Count of Flanders

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"Countess of Flanders" redirects here. For the wife of a Count of Flanders, see List of countesses of Flanders by marriage.
Coat of arms of the Counts of Flanders.

The Count of Flanders was the ruler or sub-ruler of the county of Flanders, beginning in the 9th century.[1] The title was held for a time by the Holy Roman Emperor and the King of Spain. During the French Revolution in 1790, the county of Flanders was annexed to France and the peerage ceased to exist. In the 19th century, the title was appropriated by Belgium and granted twice to younger sons of the King of the Belgians. The most recent holder died in 1983.[2]

Although the early rulers, starting with Arnulf I, were sometimes referred to as margraves or marquesses, this alternate title largely fell out of use by the 12th century. Since then, the rulers of Flanders have only been referred to as Counts.

The Counts of Flanders enlarged their estate through a series of diplomatic marriages. The counties of Hainaut, Namur, Béthune, Nevers, Auxerre, Rethel, Burgundy, and Artois were all acquired in this manner. However, the County of Flanders suffered the same fate in turn. As a result of the marriage of Countess Margaret III with Philip II, Duke of Burgundy, the county and the subsidiary counties, entered a personal union with the Duchy of Burgundy in 1405.[3]

The Counts of Flanders were also associated with the Duchy of Brittany prior to its union with France. In c 1323, Joan, the daughter of Arthur II, Duke of Brittany, married the second son of Count Robert III. Joanna of Flanders, the granddaughter of Count Robert III and daughter of his son, Count Louis I, married John Montfort.[4] During Montfort's imprisonment, she fought on his behalf, alongside English allies, during the Breton War of Succession for the Ducal crown, which was won definitively by her son John V, Duke of Brittany. It was through this alliance that the Duchy of Brittany was eventually joined to the throne of France.[5]

List of Counts of Flanders[edit]

House of Flanders[edit]

House of Estridsen[edit]

House of Normandy[edit]

House of Alsace or House of Metz[edit]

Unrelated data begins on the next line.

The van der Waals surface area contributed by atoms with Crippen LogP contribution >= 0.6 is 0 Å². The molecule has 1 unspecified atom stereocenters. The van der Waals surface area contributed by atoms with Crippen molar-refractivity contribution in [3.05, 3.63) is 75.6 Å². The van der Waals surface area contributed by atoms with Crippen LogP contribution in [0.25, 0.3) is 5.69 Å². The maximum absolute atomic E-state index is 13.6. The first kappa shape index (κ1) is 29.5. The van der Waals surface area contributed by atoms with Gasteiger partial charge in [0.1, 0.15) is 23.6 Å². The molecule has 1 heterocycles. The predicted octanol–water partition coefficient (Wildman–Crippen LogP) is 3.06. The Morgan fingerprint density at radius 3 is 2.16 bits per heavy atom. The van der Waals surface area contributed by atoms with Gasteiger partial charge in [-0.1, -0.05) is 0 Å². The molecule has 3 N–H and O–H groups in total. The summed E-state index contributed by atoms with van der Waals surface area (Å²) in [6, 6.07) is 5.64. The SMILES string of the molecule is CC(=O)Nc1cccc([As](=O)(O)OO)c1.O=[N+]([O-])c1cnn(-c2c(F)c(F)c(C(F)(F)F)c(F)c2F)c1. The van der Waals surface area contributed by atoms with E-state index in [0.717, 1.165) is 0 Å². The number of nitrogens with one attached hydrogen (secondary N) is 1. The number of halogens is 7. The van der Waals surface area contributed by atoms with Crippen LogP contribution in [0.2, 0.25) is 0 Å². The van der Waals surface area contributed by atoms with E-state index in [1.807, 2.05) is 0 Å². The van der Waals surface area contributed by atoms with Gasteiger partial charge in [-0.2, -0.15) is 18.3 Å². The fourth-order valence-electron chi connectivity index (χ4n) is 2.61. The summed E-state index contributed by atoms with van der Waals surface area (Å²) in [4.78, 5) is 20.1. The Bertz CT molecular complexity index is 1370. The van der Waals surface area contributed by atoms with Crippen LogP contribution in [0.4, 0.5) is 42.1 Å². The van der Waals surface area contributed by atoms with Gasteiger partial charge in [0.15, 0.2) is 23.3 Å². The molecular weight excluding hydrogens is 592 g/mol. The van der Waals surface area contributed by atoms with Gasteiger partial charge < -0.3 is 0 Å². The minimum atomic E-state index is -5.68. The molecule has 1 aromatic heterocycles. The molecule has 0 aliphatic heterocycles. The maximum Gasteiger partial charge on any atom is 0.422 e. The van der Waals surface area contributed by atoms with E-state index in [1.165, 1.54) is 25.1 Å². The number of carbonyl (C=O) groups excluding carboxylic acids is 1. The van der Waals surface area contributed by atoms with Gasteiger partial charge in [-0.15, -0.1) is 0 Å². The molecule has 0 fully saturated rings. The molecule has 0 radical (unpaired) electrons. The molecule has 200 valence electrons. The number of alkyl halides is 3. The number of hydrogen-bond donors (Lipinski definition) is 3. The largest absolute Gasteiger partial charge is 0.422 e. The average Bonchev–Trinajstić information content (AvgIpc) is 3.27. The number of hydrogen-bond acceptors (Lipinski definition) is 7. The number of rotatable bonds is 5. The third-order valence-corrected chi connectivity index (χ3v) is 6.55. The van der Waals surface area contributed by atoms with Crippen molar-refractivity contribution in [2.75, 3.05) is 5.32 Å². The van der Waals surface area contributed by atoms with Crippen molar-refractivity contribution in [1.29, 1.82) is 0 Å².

House of Flanders[edit]

In 1244, the Counties of Flanders and Hainaut were claimed by Margaret II's sons, the half-brothers John I of Avesnes and William III of Dampierre in the War of the Succession of Flanders and Hainault. In 1246, King Louis IX of France awarded Flanders to William.

House of Dampierre[edit]

  • William I (r. 1247-1251), son of Margaret II and William II of Dampierre
  • Guy I (r. 1251-1305), son of Margaret II and William II of Dampierre, imprisoned 1253-1256 by John I of Avesnes, also Count of Namur
  • Robert III ("the Lion of Flanders") (r. 1305-1322), son of Guy
  • Louis I (r. 1322-1346), grandson of Robert III
  • Louis II (r. 1346-1384), son of Louis I
  • Margaret III (r. 1384-1405), daughter of Louis II, jointly with her husband, Philip II

House of Burgundy[edit]

House of Habsburg[edit]

Charles V proclaimed the Pragmatic Sanction of 1549 eternally uniting Flanders with the other lordships of the Low Countries in a personal union. When the Habsburg empire was divided among the heirs of Charles V, the Low Countries, including Flanders, went to Philip II of Spain, of the Spanish branch of the House of Habsburg.

Between 1706 and 1714, Flanders was invaded by the English and the Dutch during the War of the Spanish Succession. The fief was claimed by the House of Habsburg and the House of Bourbon. In 1713, the Treaty of Utrecht settled the succession and the County of Flanders went to the Austrian branch of the House of Habsburg.

  • Charles V (r. 1714-1740), great grandson of Philip III, also Holy Roman Emperor (elect)
  • Maria Theresa (r. 1740-1780), daughter of Charles IV, jointly with
  • Francis I (r. 1740-1765)
  • Joseph I (r. 1780-1790), son of Maria Theresa and Francis I
  • Leopold (r. 1790-1792), son of Maria Theresa and Francis I
  • Francis II (r. 1792-1835), son of Leopold, also Holy Roman Emperor

The title was abolished de facto after revolutionary France annexed Flanders in 1795. The Emperor Francis II relinquished his claim to the Low Countries in the Treaty of Campo Formio of 1797, and the area remained part of France until the end of the Napoleonic Wars.

Modern Usage[edit]

House of Saxe-Coburg and Gotha[edit]

In modern times, from 1840 onward, the substantive title Count of Flanders has been granted to two younger sons of the Kings of the Belgians (Latin: rex Belgarum). The second of these died in 1983, and the title will not be conferred again.

House of Bourbon[edit]

The title, Count of Flanders, is one of the titles of the Spanish Crown. It is a historical title which is only nominally and ceremonially used.


  1. ^ Gilliat-Smith, Ernest (1909). The story of Bruges (4th ed.). London: J. M. Den & Co. p. 5. ISBN 978-1-4446-6629-8. Retrieved 7 July 2016. 
  2. ^ "Prince Regent Charles". Retrieved July 7, 2016. 
  3. ^ Wim Blockmans; Walter Prevenier (3 August 2010). The Promised Lands: The Low Countries Under Burgundian Rule, 1369-1530. University of Pennsylvania Press. ISBN 0-8122-0070-5. 
  4. ^ History of England, by F.Y. Powell and (T.F. Tout). 1885. pp. 228–. 
  5. ^ John A. Wagner (2006). Encyclopedia of the Hundred Years War. Greenwood Publishing Group. pp. 182–. ISBN 978-0-313-32736-0. 

See also[edit]